Buying or Rescuing a Puppy

Find out the best way to get a new puppy.

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- Is willing to take the puppy back if there is any problem or if you are no longer able to keep the puppy.

- Maintains good records of pedigrees and medical status.

- Provides you with contact information for previous buyers and the veterinarian caring for the litter.

- Is an active member of the breeds local or national club.

- Is willing to answer your questions and address your concerns.

- Helps you in picking the puppy from the litter that best meets your lifestyle.

- Is knowledgeable about the breed.

- Keeps the puppies until they are at least 8 weeks, or ideally 12 weeks of age.

- Tends to specialize in breeding one or two breeds, not several.

- Screens the mating dogs for genetic defects.

Good breeders provide new owners with paperwork that attests to the health and soundness of the litters parents and its pedigree lineage. They should give you proof of genetic testing done on the parents of the litter, including hip testing (Orthopedic Foundation of America), eye testing (Canine Eye Registry Foundation), and testing for other conditions, such as skin, blood and thyroid disorders. Each breed has genetic diseases to which it is prone. Do your homework before you buy a pup.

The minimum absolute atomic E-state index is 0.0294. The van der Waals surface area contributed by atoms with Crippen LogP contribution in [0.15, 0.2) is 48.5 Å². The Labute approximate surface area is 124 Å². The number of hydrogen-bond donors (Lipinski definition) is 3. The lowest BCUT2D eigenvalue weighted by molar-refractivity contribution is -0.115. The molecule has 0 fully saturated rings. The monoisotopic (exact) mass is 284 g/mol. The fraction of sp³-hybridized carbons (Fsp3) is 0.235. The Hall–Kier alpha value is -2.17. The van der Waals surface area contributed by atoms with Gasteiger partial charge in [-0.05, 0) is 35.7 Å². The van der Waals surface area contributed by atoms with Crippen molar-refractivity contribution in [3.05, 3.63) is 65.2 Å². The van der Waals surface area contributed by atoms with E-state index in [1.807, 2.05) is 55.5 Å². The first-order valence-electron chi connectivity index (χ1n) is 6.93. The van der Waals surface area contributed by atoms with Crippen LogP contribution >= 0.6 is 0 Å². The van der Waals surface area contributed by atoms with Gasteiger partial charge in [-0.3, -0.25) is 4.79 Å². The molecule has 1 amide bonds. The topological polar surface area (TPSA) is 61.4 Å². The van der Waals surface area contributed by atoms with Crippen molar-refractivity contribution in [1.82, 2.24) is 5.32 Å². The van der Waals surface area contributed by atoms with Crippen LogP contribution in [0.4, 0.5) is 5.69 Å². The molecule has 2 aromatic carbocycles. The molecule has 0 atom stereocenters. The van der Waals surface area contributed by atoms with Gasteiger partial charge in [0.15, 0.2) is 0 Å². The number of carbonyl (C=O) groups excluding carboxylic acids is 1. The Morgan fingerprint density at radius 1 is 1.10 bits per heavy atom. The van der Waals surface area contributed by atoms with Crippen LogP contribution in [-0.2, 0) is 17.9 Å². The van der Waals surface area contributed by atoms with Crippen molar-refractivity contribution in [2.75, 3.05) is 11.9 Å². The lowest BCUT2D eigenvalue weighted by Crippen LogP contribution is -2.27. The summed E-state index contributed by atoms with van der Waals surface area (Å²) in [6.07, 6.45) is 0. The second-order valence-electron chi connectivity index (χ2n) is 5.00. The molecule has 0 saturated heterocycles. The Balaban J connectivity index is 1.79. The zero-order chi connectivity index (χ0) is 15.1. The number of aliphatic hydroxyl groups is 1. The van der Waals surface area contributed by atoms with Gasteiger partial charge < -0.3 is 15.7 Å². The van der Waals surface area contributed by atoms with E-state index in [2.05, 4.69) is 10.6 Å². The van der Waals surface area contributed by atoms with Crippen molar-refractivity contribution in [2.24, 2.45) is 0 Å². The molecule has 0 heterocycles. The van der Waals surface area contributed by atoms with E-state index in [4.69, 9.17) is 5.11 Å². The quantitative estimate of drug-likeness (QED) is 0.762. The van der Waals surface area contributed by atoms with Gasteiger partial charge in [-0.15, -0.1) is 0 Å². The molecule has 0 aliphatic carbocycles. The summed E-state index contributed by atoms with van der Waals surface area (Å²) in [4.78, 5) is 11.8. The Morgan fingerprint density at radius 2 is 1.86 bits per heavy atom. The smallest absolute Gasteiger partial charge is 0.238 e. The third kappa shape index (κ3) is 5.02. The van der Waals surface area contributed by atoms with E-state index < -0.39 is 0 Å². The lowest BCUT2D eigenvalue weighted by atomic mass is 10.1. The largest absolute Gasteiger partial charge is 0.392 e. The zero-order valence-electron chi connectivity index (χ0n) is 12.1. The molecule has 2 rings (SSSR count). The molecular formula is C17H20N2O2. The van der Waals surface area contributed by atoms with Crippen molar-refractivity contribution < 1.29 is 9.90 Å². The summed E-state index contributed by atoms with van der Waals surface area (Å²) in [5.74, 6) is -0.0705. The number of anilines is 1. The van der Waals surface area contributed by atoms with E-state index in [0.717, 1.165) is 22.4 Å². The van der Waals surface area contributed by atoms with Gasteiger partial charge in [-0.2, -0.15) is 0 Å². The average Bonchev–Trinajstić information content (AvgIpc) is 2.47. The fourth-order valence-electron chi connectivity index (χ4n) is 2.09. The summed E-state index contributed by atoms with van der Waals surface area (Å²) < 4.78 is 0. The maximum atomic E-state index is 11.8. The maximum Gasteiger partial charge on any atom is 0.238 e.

Relying on a Breed Rescue Group
Rescue groups cater to second-chance dogs-purebreds that have been abandoned, lost or unwanted. Finding a purebred through a rescue club is a viable option, especially for people familiar with that breed, says Dorothy Christiansen, founder and coordinator of the American Shetland Sheepdog Association.

This Lockport, Illinois, retired science teacher created the national rescue group for Shelties in 1996. Today, about 100 chapters work to find permanent homes for more than 2,200 Shelties per year. The American Kennel Club (AKC) provides a list of rescue associations by breed on its website. There are many reasons dogs are given up for adoption. Sometimes people use flimsy excuses to surrender their dogs to a shelter or to a rescue group directly, says Christiansen. We don't argue with these people. We would much rather have the dog and work with it in a foster home than have it be taken to an animal shelter.

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Janet   Bethlehem, PA

8/23/2009 4:56:51 AM

good article thank you

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